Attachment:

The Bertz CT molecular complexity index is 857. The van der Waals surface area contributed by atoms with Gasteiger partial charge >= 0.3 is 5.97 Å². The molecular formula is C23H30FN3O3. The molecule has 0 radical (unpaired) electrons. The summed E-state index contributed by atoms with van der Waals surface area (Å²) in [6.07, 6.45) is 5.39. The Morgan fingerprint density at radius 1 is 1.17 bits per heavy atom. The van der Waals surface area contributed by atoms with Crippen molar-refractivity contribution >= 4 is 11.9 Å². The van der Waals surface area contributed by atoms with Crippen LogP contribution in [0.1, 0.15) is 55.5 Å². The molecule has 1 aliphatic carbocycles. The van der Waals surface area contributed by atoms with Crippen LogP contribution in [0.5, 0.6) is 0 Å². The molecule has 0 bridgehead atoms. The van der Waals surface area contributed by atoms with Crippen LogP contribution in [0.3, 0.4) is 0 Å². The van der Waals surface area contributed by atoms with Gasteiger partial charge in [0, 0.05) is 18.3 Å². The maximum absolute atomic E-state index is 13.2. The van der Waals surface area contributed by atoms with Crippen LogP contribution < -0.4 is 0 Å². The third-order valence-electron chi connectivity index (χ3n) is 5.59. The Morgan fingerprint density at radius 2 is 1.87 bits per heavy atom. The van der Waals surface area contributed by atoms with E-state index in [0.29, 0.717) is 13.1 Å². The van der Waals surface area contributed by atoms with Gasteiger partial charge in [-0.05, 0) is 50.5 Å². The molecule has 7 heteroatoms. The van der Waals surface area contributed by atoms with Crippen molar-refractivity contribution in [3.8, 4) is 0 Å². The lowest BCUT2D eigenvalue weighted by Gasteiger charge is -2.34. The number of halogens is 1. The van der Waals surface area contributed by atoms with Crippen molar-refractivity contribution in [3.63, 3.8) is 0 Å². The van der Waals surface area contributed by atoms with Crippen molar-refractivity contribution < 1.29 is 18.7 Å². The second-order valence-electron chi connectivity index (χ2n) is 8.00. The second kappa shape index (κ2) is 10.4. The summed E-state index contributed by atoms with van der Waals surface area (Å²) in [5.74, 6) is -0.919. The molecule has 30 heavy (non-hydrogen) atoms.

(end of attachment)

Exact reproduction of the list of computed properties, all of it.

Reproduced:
The Bertz CT molecular complexity index is 857. The van der Waals surface area contributed by atoms with Gasteiger partial charge >= 0.3 is 5.97 Å². The molecular formula is C23H30FN3O3. The molecule has 0 radical (unpaired) electrons. The summed E-state index contributed by atoms with van der Waals surface area (Å²) in [6.07, 6.45) is 5.39. The Morgan fingerprint density at radius 1 is 1.17 bits per heavy atom. The van der Waals surface area contributed by atoms with Crippen molar-refractivity contribution >= 4 is 11.9 Å². The van der Waals surface area contributed by atoms with Crippen LogP contribution in [0.1, 0.15) is 55.5 Å². The molecule has 1 aliphatic carbocycles. The van der Waals surface area contributed by atoms with Crippen LogP contribution in [0.5, 0.6) is 0 Å². The molecule has 0 bridgehead atoms. The van der Waals surface area contributed by atoms with Crippen LogP contribution in [0.3, 0.4) is 0 Å². The van der Waals surface area contributed by atoms with Gasteiger partial charge in [0, 0.05) is 18.3 Å². The maximum absolute atomic E-state index is 13.2. The van der Waals surface area contributed by atoms with Crippen LogP contribution < -0.4 is 0 Å². The third-order valence-electron chi connectivity index (χ3n) is 5.59. The Morgan fingerprint density at radius 2 is 1.87 bits per heavy atom. The van der Waals surface area contributed by atoms with E-state index in [0.29, 0.717) is 13.1 Å². The van der Waals surface area contributed by atoms with Gasteiger partial charge in [-0.05, 0) is 50.5 Å². The molecule has 7 heteroatoms. The van der Waals surface area contributed by atoms with Crippen molar-refractivity contribution in [3.8, 4) is 0 Å². The lowest BCUT2D eigenvalue weighted by Gasteiger charge is -2.34. The number of halogens is 1. The van der Waals surface area contributed by atoms with Crippen molar-refractivity contribution in [3.63, 3.8) is 0 Å². The van der Waals surface area contributed by atoms with Crippen molar-refractivity contribution < 1.29 is 18.7 Å². The second-order valence-electron chi connectivity index (χ2n) is 8.00. The second kappa shape index (κ2) is 10.4. The summed E-state index contributed by atoms with van der Waals surface area (Å²) in [5.74, 6) is -0.919. The molecule has 30 heavy (non-hydrogen) atoms.